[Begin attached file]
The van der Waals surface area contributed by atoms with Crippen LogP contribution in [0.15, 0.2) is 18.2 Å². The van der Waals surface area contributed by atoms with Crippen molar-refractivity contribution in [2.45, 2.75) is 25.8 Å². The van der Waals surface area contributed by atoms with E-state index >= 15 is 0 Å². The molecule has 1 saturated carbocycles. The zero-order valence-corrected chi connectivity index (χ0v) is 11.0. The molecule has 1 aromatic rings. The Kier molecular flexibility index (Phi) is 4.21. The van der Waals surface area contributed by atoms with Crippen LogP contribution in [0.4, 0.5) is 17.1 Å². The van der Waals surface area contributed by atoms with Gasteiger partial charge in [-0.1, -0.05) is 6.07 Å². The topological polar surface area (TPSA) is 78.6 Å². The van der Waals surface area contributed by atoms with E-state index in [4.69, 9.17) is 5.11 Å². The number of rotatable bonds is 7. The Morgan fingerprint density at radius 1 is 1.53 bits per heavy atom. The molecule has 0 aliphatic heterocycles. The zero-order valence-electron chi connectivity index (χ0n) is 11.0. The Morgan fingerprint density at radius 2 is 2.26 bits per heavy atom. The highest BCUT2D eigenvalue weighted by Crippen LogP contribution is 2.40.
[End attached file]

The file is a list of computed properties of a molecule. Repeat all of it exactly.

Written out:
The van der Waals surface area contributed by atoms with Crippen LogP contribution in [0.15, 0.2) is 18.2 Å². The van der Waals surface area contributed by atoms with Crippen molar-refractivity contribution in [2.45, 2.75) is 25.8 Å². The van der Waals surface area contributed by atoms with E-state index >= 15 is 0 Å². The molecule has 1 saturated carbocycles. The zero-order valence-corrected chi connectivity index (χ0v) is 11.0. The molecule has 1 aromatic rings. The Kier molecular flexibility index (Phi) is 4.21. The van der Waals surface area contributed by atoms with Crippen LogP contribution in [0.4, 0.5) is 17.1 Å². The van der Waals surface area contributed by atoms with Gasteiger partial charge in [-0.1, -0.05) is 6.07 Å². The topological polar surface area (TPSA) is 78.6 Å². The van der Waals surface area contributed by atoms with E-state index in [4.69, 9.17) is 5.11 Å². The number of rotatable bonds is 7. The Morgan fingerprint density at radius 1 is 1.53 bits per heavy atom. The molecule has 0 aliphatic heterocycles. The zero-order valence-electron chi connectivity index (χ0n) is 11.0. The Morgan fingerprint density at radius 2 is 2.26 bits per heavy atom. The highest BCUT2D eigenvalue weighted by Crippen LogP contribution is 2.40.